In order to use UNG for PCR product carry-over prevention in PCR based methylation analysis using bisulfite converted DNA, we developed the procedure shown in Figure 1. The new method, generating SafeBis DNA, comprises thermal denaturation of the DNA and subsequent sulfonation with sodium bisulfite. In contrast to published procedures (18), the sulfonated DNA was purified with a filter device using water without desulfonation. The SafeBis DNA was stored in water at −20°C until use. The desulfonation of the SafeBis DNA was performed in the PCR vessel. For quantitative desulfonation of the SafeBis DNA, the initial step activating the polymerase at 95°C was prolonged from 10 to 30 min. For carry-over prevention, the PCR contained 0.2 U UNG and was incubated for 10 min at 37°C prior to the heat activation step.

Figure 1
Carry-over prevention procedure for PCR using bisulfite treated template DNA. Sulfonated uracils are a stable intermediate product of the bisulfite treatment process. The SafeBis DNA is purified and used as a template DNA for the PCR. For carry-over prevention ...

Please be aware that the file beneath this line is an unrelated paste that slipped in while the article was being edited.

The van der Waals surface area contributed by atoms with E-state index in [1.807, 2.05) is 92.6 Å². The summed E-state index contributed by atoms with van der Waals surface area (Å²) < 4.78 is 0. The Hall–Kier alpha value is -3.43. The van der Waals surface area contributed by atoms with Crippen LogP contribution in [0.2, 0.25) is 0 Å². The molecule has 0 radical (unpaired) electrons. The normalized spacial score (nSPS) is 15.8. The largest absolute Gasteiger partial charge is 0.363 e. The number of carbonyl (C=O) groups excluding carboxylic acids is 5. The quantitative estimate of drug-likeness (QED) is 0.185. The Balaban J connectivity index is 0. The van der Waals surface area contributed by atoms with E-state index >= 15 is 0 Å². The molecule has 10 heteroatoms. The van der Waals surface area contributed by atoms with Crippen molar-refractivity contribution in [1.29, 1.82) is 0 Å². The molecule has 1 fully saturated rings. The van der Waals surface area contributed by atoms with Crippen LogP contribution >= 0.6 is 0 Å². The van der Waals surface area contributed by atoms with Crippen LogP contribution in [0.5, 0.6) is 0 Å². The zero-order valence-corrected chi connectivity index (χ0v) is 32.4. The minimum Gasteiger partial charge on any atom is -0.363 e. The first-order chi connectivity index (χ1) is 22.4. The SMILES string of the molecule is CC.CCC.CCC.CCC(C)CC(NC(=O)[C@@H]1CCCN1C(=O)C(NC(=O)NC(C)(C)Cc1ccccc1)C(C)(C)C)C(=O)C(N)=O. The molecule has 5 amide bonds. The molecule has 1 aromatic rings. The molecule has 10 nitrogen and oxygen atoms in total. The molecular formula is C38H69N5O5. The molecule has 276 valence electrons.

Standard bisulfite DNA (Bisulfite DNA), as prepared according to published procedures, is a single stranded uracil containing nucleic acid. As expected, 1 ng Bisulfite DNA was not amplifiable after UNG treatment (Figure 2B), whereas a Ct of 29.5 was determined for TMEFF2-HM PCR without prior UNG treatment (Figure 2A). Under the described conditions the SafeBis DNA was resistant to UNG (Figure 2B). The UNG activity was tested with a dilution series of products of the TMEFF2-HM PCR. Using up to 50 PCR cycles, 10 000 copies of the TMEFF2 PCR product contaminants were reproducibly not amplified, if the PCR was incubated with UNG prior to amplification (Supplementary Figure 1).

Figure 2
Susceptibility of Bisulfite DNA and SafeBis DNA to UNG treatment. Detection of methylated DNA with the TMEFF2-HM real-time PCR using 1 ng Bisulfite DNA (open squares), SafeBis DNA (black squares) and 10 000 copies of TMEFF2 PCR product (black triangles). ...